Understanding Different Types of Arthritis and How They Affect the Body

Arthritis, a term derived from the Greek words “arthron” for joint and “itis” for inflammation, is commonly associated with joint pain. Yet, this condition is not a singular entity but rather a diverse family of joint-related disorders. Consultant rheumatologist Dr Law Weng Giap from Mount Alvernia Hospital sheds light on the different types of arthritis, its symptoms and effective management.

Mechanical vs. Inflammatory

Arthritis can be divided into two primary categories: mechanical and inflammatory.

Mechanical arthritis stems from structural wear and tear, often characterised by the slow damage of joint structures. One of its quintessential representatives is osteoarthritis, which predominantly affects individuals with active lifestyles or those subjected to significant joint strain.

In contrast, inflammatory arthritis revolves around joint inflammation. Conditions like rheumatoid arthritis, gout, psoriatic arthritis, and ankylosing spondylitis fall within this category. They share a common denominator – inflammation – but differ in their underlying triggers and complexities.

Did You Know?

Do not confuse arthritis with rheumatism! Rheumatism is technically not a medical condition, but a layman’s term to describe any form of aches and pains involving the joint, bone or muscle.

Arthritis Symptoms

Symptoms serve as the key to distinguishing one form of arthritis from another.

Osteoarthritis: This form of arthritis typically manifests as pain following physical activity such as walking, running or after work in the evenings, as well as brief morning stiffness, lasting less than 30 minutes.

Rheumatoid Arthritis: Rheumatoid arthritis, on the other hand, often induces pain after a period of inactivity, with stiffness lasting over half an hour. Joints exhibit swelling, warmth, and typically involve both sides of the body.

Gout: Gout, caused by high uric acid in the blood, presents with acute, sudden onset of severe joint pain and swelling. This condition typically targets a single joint at a time, accompanied by noticeable warmth and redness.

Arthritis Treatment

The effectiveness of arthritis treatment hinges on the specific type of arthitis and its severity.

For rheumatoid arthritis, the key is in early diagnosis and assessing disease severity. In the early stage of the disease, conventional synthetic Disease Modifying Anti-Rheumatic Drugs (DMARDs) can offer significant but slow relief, with potential side effects ranging from skin hyperpigmentation, to bone marrow suppression with lowering of cell counts and increased risk of infection, to potential inflammation or damage of the liver. Stronger medications which take effect faster include biologic DMARDs or targeted synthetic DMARDs, where the main side effect is an increased risk of infection.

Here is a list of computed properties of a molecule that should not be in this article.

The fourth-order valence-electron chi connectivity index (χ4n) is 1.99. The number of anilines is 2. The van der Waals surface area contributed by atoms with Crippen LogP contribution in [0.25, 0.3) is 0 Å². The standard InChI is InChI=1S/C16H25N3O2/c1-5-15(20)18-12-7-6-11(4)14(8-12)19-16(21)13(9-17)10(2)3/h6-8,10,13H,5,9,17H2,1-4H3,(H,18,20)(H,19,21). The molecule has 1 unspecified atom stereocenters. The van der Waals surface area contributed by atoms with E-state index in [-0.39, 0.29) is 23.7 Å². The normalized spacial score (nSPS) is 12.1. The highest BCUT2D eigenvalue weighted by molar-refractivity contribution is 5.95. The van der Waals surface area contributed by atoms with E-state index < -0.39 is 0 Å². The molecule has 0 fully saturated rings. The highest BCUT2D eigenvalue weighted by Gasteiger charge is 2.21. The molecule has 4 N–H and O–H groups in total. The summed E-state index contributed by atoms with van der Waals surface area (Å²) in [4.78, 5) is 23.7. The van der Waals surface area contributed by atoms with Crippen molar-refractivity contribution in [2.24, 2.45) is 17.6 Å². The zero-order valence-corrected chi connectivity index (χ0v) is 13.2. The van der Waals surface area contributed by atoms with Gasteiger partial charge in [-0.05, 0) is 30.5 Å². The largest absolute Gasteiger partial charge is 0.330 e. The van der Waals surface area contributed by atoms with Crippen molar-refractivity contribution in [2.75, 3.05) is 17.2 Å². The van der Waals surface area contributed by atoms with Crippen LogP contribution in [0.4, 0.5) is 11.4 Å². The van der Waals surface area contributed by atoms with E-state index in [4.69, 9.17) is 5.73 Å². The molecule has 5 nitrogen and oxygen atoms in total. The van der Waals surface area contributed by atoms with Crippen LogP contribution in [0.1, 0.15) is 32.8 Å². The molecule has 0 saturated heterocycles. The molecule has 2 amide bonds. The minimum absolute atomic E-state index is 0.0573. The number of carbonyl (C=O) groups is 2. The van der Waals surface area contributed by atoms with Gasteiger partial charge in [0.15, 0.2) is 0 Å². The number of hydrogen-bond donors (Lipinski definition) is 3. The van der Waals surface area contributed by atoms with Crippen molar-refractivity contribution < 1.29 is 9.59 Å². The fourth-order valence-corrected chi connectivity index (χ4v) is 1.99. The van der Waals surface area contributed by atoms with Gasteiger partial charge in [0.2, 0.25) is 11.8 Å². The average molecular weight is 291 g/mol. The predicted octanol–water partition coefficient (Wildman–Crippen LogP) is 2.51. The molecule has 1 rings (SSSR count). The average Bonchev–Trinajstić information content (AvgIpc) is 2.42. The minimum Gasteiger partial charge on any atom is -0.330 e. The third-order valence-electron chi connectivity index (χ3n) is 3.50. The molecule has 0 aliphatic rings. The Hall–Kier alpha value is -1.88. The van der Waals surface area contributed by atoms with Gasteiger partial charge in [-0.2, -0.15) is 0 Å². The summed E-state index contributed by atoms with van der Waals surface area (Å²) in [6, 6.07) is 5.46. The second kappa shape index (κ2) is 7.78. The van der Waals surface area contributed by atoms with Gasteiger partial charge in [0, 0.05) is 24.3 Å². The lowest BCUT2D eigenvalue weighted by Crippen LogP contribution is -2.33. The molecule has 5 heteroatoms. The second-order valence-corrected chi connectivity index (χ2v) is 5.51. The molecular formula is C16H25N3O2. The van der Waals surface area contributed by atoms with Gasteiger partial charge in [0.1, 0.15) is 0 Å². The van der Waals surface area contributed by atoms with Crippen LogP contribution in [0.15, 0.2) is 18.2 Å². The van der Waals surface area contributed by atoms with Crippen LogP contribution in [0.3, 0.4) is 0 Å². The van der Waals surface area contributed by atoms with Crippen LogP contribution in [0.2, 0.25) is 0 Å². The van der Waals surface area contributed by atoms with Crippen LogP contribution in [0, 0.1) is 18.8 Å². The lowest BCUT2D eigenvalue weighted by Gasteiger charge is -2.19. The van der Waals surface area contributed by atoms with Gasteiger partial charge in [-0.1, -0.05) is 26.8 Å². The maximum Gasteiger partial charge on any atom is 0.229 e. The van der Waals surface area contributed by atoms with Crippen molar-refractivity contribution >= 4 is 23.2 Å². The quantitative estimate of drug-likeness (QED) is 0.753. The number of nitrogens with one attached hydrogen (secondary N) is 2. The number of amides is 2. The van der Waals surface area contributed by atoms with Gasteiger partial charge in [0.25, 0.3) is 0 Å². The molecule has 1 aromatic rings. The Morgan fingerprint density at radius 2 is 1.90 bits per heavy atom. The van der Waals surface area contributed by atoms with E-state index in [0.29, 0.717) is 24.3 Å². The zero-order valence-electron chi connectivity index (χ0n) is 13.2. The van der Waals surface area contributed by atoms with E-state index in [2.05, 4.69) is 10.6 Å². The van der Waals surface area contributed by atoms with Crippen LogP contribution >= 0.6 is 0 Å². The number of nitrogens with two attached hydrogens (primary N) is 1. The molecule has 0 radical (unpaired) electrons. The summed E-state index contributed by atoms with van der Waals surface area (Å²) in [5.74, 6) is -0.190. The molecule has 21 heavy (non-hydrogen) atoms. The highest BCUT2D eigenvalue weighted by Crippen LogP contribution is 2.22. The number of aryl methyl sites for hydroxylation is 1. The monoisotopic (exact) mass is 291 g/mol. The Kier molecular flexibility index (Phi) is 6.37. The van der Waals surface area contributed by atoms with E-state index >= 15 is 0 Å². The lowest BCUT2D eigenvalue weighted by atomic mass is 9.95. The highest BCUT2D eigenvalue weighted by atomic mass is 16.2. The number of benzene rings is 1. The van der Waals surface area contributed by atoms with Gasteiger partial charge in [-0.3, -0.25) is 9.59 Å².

For osteoarthritis, apart from physiotherapy and exercise to strengthen the muscles, there are medications to address its effects such as painkillers, non-steroidal anti-inflammatory drugs or hyaluronate and corticosteroid injections.

Effective Arthritis Management

“For individuals diagnosed with chronic inflammatory arthritis, such as rheumatoid arthritis, adherence to prescribed treatments is paramount. These conditions require proper management with DMARDs and regular monitoring. Timely intervention can keep the disease under control and prevent joint erosion and irreversible deformity, ensuring a good quality of life.”

If you have painful or swollen joints lasting over two weeks, seek medical advice. Early intervention can significantly impact your journey to recovery,” advises Dr Law.

In conclusion, Dr Law adds, “Arthritis encompasses a vast landscape of joint-related disorders, each requiring a nuanced approach to diagnosis, treatment, and lifestyle management. Understanding the intricacies of this condition empowers individuals to effectively manage their arthritis, regardless of their age or the specific type they face.

Lifestyle Tips to Manage Arthritis

If you have osteoarthritis:

  • Strengthen your muscles and do stretching to alleviate pain.
  • Maintain a healthy weight to reduce stress on your joints.

If you have inflammatory arthritis:

  • Adopt a diet that is low in fat, salt and sugar to reduce the risk of heart-related conditions as inflammatory arthritis carries cardiovascular risks.
  • Exercise regularly, at least two to three times a week.

If you have gout:

  • Adopt a low-purine diet, steering clear of high-purine culprits such as lamb, beef, sardines, mackerel, salmon, innards, and alcohol, especially beer.
  • Stay hydrated to prevent dehydration, a potential trigger for gout attacks.

Interesting Fact

Most people associate arthritis with old age, but can it affect young adults too?

Arthritis, unfortunately, is not exclusive to the elderly. Younger individuals can be impacted by the more severe forms of inflammatory arthritis. For instance, rheumatoid and psoriatic arthritis commonly afflict ladies in their reproductive years (20s to 40s), while ankylosing spondylitis tends to affect men in their late teens and early twenties.

Article contributed by Dr Law Weng Giap, accredited doctor from Mount Alvernia Hospital.

This article is taken from our MyAlvernia Magazine Issue #51. Click here to read the issue on our website.